A-League club bosses have slammed pay demands by Professional Footballers Australia that stalled negotiations over a Collective Bargaining Agreement and sparked a training boycott by the Matildas.
The PFA want the salary cap to increase by $100,000 next season followed by a further additional $200,000 but Football Federation Australia have baulked at the $3 million total cost.
The FFA last night claimed the PFA had made "fresh demands" on the salary cap but the PFA say these are the same figures they have been pursuing since talks began seven months ago.
Today Sydney FC chairman Scott Barlow backed the FFA while Adelaide United boss Greg Griffin branded the move "economic vandalism".
He added: “The PFA has shown its reckless regard for the clubs who collectively employ over 200 professional players.
“The demand for another $3 million in payments is a dangerous folly, especially in such a young league. Do they want to send clubs broke before they comprehend the damage?
“We keep hearing from the PFA about respect for players. What about respect for clubs, their staff, members and sponsors? Respect is a two way street.
“In any negotiation all parties must treat each other with respect. Whilst I completely disagree with what happened yesterday I respect the right of the players to negotiate as hard as they deem required.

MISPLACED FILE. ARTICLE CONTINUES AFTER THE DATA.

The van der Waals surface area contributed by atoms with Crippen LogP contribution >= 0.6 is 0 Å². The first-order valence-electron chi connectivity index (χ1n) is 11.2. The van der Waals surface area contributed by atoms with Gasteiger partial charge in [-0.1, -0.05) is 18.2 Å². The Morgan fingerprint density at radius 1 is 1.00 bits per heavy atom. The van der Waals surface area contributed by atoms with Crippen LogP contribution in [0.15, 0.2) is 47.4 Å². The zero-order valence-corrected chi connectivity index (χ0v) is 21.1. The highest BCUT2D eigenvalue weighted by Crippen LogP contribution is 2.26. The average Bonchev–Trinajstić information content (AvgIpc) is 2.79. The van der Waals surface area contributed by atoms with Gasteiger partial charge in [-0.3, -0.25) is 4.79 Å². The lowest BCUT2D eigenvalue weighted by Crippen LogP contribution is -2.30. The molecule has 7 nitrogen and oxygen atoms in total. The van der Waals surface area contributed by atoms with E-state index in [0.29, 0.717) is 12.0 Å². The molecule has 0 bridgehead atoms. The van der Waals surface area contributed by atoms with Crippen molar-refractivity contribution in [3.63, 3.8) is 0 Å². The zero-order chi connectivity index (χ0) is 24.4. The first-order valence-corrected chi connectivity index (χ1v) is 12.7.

"However, to seek to introduce at this late stage game changing demands that the PFA knows the game cannot afford and the clubs will not agree to, is to disrespect the process that has been ongoing for seven months.
"I urge the PFA to return to the table and conclude these difficult negotiations in good faith without stating demands which they know will be rejected and which only purpose appears to be to antagonise the FFA and the clubs.”
Sydney Chairman Scott Barlow added: “The PFA has lost all sense of perspective with this latest round of demands. Their new claims are unaffordable and plainly irresponsible.
“The PFA needs to realise we must have financially viable clubs if the A-League is going to grow and achieve its potential.
“Today the majority of A-League clubs are still losing money and the PFA’s latest demands would simply push clubs further into debt. We cannot afford to see clubs go broke.
“Financial security for players will only be achieved when clubs are financially stable.”
The stalemate yesterday sparked a traning camp boycott by the Matildas ahead of their tour of the USA next week, which is now in doubt while the pay dispute continues.
But the Matildas' action has won backing from sportswomen across the globe on Twitter including basketballer Lauren Jackson and USA WNT star Alex Morgan, while A-League, Socceroos and fellow W-League stars pledged their support..
The next round of talks are planned to take place on September 21, just days before the A-League kicks off on October 8. If a deal is not in place by then, players could choose to go on strike until an agreement is reached.